The discussion has focussed on building on the country’s Green Belt, which has received Labour’s caveated endorsement. Meanwhile, the Conservatives have said they will protect green space amid rows over NIMBYism.
All valid topics of discussion but they ignore the fact that the delivery of new homes is overwhelmingly governed by demand. Demand is regulated by the prices set by housebuilders, which are linked to the second-hand market.
These, in turn, depend on the state of the economy and the lending market. It’s nothing an Economics A-Level student couldn’t tell you.
Yet the debate has overwhelmingly focussed on more marginal supply-side initiatives.
Building more truly affordable homes of the right type in the right place is a tremendously complex issue. Which admittedly is not a great soundbite for the evening news.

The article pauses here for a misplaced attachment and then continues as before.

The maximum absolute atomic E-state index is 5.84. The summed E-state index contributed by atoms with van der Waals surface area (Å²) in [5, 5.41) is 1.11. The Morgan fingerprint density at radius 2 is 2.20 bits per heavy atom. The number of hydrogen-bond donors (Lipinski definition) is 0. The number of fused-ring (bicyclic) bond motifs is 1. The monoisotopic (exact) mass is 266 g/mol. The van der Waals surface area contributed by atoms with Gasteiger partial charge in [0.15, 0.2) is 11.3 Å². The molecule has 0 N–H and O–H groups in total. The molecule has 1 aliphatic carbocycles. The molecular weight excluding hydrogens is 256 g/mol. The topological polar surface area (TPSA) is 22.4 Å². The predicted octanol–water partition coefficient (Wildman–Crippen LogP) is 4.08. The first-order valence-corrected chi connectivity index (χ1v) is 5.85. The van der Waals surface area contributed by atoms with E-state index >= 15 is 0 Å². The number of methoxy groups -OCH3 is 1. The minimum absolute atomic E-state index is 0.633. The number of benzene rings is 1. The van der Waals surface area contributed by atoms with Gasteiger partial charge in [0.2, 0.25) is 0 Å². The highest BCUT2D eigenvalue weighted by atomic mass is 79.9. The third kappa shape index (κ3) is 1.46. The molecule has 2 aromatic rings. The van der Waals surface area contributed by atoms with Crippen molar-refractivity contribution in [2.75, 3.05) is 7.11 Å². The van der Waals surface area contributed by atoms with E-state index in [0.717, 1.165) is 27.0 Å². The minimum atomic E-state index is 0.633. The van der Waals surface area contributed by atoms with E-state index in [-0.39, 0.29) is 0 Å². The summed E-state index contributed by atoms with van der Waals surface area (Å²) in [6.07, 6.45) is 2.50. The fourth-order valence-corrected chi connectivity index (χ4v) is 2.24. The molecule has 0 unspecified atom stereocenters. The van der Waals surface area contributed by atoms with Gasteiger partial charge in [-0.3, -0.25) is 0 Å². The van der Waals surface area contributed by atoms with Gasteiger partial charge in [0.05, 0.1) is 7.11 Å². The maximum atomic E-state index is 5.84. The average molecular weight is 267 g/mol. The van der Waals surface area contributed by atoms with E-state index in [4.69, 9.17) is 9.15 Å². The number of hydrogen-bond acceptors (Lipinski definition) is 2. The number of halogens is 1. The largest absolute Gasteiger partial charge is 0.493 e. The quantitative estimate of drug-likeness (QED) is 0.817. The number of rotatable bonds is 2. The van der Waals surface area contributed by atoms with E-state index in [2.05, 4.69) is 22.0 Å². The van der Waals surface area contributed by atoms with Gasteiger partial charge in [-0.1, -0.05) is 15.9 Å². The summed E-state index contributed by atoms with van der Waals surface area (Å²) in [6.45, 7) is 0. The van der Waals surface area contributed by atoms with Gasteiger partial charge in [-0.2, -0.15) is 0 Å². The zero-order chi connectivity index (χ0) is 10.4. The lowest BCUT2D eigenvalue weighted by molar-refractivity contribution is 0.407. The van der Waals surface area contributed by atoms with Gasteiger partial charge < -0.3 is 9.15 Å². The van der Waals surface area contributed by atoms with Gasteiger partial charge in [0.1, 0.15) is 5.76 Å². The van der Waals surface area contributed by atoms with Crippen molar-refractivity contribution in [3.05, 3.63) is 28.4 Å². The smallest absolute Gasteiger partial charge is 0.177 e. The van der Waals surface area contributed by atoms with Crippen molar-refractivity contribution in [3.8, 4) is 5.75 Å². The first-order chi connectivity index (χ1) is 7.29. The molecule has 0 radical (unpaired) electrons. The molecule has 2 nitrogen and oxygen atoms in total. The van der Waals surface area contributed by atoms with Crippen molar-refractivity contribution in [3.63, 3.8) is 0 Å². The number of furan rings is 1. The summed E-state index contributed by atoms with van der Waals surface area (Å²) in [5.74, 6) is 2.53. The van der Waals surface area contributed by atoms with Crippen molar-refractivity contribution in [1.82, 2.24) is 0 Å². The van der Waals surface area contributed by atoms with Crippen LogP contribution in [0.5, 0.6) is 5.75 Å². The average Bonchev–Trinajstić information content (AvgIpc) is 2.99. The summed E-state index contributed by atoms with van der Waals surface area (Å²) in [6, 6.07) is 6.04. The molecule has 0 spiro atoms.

Buying land at existing use value is one possible facet of the response. Such an approach for affordable housing is the subject of an amendment to the Levelling Up and Regeneration Bill, which is currently going through Parliament. Buying land at “no scheme value” was good enough for the last wave of new towns, including Milton Keynes, that were built under the 1946 New Towns Act in the 1960s.
Meanwhile the Renters Reform Bill is designed to tip the balance of power back towards tenants.
After nearly doubling in size since the early 2000’s, the private rented sector has accounted for about one fifth of households in England since 2013-14, according to the latest English Housing Survey.
So, it seems inherently fair that legislation should reflect the fact there are a growing number of renters in the country.
However, before the publication of the Bill last week, landlords were understandably concerned that a proposal to scrap no-fault evictions increased the risk of them not being able to get their property